RELATED COVERAGE: Run of respect for Twite
AS was the case with the man himself, it was the character of the event that stood out most to competitors at the second annual Duncan’s Run Hundred late last year.
The ultra-marathon in memory of Traralgon Harrier Duncan Orr drew 96 people to the Grand Strzelecki Track to tackle runs of 28 kilometres, 50km or 100km as an individual or team.
It was Orr’s dream to stage such an event, and one his wife Anna brought to fruition for the first time in December 2013.
With new sections of track available for the 2014 event, race director Travis McInnes said the degree of difficulty was apt given Duncan’s fondness for such challenges.
The course was separated into 50km, 28km and 25km loops, with the section around Mack’s Creek – featuring steep side inclines and descents followed by a long ascent – an exciting, albeit gruelling, addition.
“That’s the one that got people talking and that’s the one that will bring people back hopefully,” McInnes said.
“That’s what people love, they love a race with a bit of character; if it was just another trail run around forest trails, four-wheel-drive tracks you can do that anywhere in Australia.”
The run featured eucalypt forest, steep technical single trail and fire trail, hilly terrain and Mount Tassie as its peak elevation, with views of Ninety Mile Beach and Wilsons Promontory to the south.
Highlights included temperate rainforest and mountain ash tree sections, and contrasts between plantation areas burnt out in the Black Saturday fires and the backdrop of Mount Tassie.
The field was full of those who had known Duncan, but also attracted a host of Australia’s top ultra-marathon runners chasing qualification points for the World Championships in France.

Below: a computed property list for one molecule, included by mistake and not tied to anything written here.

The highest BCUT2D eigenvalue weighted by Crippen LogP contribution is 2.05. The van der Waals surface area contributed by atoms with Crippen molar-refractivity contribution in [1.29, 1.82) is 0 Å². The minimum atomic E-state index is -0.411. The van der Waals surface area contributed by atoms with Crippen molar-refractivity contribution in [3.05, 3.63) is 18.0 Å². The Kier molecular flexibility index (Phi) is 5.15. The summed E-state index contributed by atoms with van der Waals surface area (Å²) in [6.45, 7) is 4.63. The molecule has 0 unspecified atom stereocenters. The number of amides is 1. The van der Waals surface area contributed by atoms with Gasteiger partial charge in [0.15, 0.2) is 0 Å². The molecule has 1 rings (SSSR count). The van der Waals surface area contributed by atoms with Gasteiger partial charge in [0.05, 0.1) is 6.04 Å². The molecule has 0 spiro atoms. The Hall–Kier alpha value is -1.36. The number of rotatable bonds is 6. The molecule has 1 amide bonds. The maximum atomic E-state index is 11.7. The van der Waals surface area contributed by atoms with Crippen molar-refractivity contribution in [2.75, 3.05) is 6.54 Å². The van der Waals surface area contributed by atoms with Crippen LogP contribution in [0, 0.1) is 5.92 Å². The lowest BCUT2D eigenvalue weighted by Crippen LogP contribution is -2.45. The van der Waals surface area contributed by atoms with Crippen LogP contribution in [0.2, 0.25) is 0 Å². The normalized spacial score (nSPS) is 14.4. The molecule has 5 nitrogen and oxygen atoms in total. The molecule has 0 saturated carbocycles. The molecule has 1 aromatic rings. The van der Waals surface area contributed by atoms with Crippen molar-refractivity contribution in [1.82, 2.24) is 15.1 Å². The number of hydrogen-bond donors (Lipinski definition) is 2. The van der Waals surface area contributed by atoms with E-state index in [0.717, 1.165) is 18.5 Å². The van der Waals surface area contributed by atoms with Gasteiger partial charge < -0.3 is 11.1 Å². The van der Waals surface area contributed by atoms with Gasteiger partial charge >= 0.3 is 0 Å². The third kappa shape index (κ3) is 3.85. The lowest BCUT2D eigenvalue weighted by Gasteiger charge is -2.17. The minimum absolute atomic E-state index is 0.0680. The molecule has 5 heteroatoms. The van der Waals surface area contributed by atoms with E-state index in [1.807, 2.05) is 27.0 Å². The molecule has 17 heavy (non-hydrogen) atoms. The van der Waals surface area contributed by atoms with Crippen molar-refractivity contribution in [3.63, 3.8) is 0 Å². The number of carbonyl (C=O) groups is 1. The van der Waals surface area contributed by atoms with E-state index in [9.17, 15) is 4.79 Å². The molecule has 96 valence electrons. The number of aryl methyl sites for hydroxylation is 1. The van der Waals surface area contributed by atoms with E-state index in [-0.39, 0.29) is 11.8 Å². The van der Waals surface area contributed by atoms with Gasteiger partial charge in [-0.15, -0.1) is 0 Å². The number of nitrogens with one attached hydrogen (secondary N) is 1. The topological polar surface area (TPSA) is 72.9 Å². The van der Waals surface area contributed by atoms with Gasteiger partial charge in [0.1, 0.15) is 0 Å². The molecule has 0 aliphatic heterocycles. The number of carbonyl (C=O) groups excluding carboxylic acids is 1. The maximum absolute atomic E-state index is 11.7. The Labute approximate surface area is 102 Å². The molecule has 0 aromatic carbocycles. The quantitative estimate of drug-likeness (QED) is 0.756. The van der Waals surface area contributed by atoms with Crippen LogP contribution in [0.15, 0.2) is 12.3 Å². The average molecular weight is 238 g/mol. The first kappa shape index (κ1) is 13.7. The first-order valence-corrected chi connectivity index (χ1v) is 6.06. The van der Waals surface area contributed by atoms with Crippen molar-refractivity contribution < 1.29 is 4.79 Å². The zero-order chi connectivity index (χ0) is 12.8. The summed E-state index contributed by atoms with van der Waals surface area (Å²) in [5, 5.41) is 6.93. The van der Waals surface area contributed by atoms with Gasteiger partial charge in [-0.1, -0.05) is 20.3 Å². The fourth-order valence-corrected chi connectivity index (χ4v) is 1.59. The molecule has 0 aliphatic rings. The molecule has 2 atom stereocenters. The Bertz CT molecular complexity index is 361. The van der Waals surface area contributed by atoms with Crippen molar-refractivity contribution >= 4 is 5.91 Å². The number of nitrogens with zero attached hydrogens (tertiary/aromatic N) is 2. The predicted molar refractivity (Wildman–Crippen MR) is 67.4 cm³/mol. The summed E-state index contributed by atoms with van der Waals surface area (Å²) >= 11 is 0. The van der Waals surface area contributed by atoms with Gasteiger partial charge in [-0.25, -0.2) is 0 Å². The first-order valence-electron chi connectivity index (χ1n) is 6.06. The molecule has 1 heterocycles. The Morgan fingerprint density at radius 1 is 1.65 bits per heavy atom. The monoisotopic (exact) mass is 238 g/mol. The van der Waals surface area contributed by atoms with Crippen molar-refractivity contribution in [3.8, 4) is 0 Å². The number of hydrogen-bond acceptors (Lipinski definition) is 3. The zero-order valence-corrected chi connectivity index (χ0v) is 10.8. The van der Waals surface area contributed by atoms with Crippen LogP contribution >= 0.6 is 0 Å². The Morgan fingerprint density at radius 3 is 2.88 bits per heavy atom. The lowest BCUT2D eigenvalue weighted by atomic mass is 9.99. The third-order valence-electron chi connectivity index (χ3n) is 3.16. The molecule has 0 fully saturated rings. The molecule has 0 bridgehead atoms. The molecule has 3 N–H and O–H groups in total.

First past the post in a blistering time of 10 hours 24 minutes and 22 seconds (more than an hour quicker than last year’s winner) for the 100km solo was Stephen Rennick ahead of a 23-strong field, including Traralgon Harriers Ian Twite and Darrel Cross.
Harriers clubmate Kylie Murray took out the 28km distance, while Stephen Rae saluted for the 50km.
McInnes said the love for Duncan was palpable, not only among the competitors but the volunteers who lined the course’s marshal and drink stations.
“We’re all friends and family of Duncan, most of the people out on the course at the marshal points – some people were out there for six, eight or 10 hours whether they were standing on the corner of a track section – everyone was there because they wanted the race to be a success and if Duncan was there he would have loved the race,” McInnes said.
The event was supported by the Wireless Institute Civil Emergency Network, which provided radio assistance throughout.
For more information, full results and photographs visit www.duncansrunhundred.com